Training for a Safe and Fun Ski Season

Posted on Oct. 14, 2022

Crested Butte’s ski season is just over a month away, which means it’s time to start training if you haven’t already! Skiing and snowboarding both require strong stabilizer muscles. With hundreds of different possible exercises to choose from, it can be difficult to know where to begin to maximize your performance on the slopes. We spoke with Carrie Jo Chernoff Hicks, owner of Crested Butte exercise and training facility Synergy Athlete, to learn more about how you can best prepare for a season on the slopes. Read on for her top exercises.

Training for Ski Season - Crested Butte October 2022 Blog

Banded Side-Lying Clams Exercise

1. Glute Bridges

WHY: Chernoff Hicks calls the glutes a “secret weapon.” They’re big muscles that protect the low back, assist with proper knee alignment and help maintain a balanced position. It’s easy to become quad-dominant when skiing and playing sports in general, which can cause you to lose the ability to engage and recruit the glutes. Too much load on the quads then puts pressure on the knees, so strengthening the glutes is key to staying upright and uninjured as you make your way down the mountain.

HOW: Lie on your back with both feet on the floor. Brace your core and lift your hips off the ground, driving through your heels, and squeeze your glutes at the top. Go slow and hold the squeeze at the top before carefully lowering back down. Make sure not to arch your back through the exercise. For a challenge, extend one leg out and turn it into a single-leg glute bridge, then switch to the other side.

2. Banded Side-Lying Clams

WHY: As skiers and riders get tired, it’s common to lose proper form and default to certain movement patterns. One of the most common of these is knee pronation – when the knees turn inward during movements such as walking, squatting, or, you guessed it, skiing. Banded side-lying clams work the lateral rotator muscles of the hip to combat that tendency. The exercise strengthens the outer muscles of the glute to help pull the knees into alignment and hold them in a stable position for better form through the entire ski day.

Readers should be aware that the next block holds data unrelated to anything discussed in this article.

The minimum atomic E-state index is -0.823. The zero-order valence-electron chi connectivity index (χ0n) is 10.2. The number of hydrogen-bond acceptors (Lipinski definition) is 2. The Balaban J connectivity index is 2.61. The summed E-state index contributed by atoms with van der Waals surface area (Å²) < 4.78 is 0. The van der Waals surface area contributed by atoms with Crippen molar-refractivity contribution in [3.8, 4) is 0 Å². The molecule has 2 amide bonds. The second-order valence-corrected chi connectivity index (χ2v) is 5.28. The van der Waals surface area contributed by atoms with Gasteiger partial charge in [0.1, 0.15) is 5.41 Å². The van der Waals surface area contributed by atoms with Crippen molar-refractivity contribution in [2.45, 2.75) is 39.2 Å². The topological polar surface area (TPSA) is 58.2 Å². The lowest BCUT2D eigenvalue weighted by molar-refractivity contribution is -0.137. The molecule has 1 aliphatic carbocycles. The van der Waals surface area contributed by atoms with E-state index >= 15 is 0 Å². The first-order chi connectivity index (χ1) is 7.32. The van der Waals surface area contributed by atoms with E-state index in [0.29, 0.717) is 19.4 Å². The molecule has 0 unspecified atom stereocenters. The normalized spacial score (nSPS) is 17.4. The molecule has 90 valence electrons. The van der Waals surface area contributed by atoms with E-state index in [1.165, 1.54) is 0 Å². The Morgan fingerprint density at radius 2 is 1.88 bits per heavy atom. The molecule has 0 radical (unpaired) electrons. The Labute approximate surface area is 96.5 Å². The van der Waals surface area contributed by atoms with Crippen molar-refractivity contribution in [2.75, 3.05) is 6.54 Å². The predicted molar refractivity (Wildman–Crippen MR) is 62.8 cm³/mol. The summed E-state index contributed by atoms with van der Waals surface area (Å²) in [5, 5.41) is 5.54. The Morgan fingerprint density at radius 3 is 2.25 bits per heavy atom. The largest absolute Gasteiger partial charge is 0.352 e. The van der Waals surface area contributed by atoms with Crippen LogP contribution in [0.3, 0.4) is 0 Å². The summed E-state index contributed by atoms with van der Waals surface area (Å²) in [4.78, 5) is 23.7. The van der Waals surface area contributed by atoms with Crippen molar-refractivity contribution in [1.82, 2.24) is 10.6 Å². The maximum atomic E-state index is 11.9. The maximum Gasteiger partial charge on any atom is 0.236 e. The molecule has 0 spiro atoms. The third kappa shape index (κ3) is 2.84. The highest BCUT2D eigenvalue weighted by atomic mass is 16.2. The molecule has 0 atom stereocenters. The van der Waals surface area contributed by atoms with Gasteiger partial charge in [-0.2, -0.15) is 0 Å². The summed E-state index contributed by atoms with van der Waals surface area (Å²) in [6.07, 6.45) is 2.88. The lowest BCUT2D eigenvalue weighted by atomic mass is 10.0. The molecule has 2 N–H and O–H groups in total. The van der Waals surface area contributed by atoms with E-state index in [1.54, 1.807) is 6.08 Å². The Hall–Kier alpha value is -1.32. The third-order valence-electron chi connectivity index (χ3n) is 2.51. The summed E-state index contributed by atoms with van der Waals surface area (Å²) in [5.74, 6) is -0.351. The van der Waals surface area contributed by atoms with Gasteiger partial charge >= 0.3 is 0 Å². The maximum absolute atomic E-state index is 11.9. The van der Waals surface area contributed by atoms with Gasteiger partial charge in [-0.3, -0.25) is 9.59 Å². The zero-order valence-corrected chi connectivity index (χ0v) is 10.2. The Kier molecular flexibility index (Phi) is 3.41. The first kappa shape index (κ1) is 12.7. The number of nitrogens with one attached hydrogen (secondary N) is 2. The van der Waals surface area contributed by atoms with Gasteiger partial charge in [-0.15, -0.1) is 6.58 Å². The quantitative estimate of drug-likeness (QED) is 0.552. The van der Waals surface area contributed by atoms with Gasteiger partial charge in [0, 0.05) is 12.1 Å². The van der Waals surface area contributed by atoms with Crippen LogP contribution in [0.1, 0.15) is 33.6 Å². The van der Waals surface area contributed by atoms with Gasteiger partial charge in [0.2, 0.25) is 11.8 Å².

HOW: Put a band around your thighs and lie on one side with your knees bent at a 45-degree angle and your feet together. Put one arm on the ground for support. Make sure your back is straight and your hips are stacked on top of one another. Push against the band and spread your knees as far apart as you can, then return to the starting position, keeping your feet stationary and your abs engaged the whole time. Think about isolating the glute muscle and avoid the temptation to use your momentum to pull the knees apart.

3. Pushups

WHY: You might be thinking – why pushups? You don’t use your shoulders much on the slopes. But oftentimes, ski and ride crashes result in shoulder injuries, and those can sideline you for a while. Stabilizing those scapular and trapezius muscles heading into the season can keep that injury risk to a minimum. Pushups can also help skiers generate more force to plant their poles, making those quick turns easier and more fluid.

HOW: Get in a plank position with your arms and legs straight, placing your hands directly below your shoulders. Keep your core tight and your pelvis tucked, forming a straight line with your body. Start with a few scapular pushups. Keeping your shoulders away from the ears, pull your shoulder blades together, and think about pushing your scapulae down toward your hips. This priming movement helps set the scapulae into a good position and reminds your body how to properly engage the lats. Hold your final scap pushup for a few seconds, then move into standard pushups. Your chest, core and hips should all move together.

Try filming yourself at home doing some of the exercises mentioned above, and watch the videos back to check your form. Or better yet, attend a class! Synergy Athlete has a progressive program specifically dedicated to getting you in shape for the 22/23 ski season, preventing injury and keeping you in shape all winter long. The Winter Conditioning Program runs from the end of September 2022 through the end of November 2022 on Monday and Wednesday evenings, then transitions into a winter maintenance program to help prevent injuries and maximize your time on the slopes. Meet new friends, explore a new side of life in Crested Butte, and get yourself in shred-worthy shape. Happy training!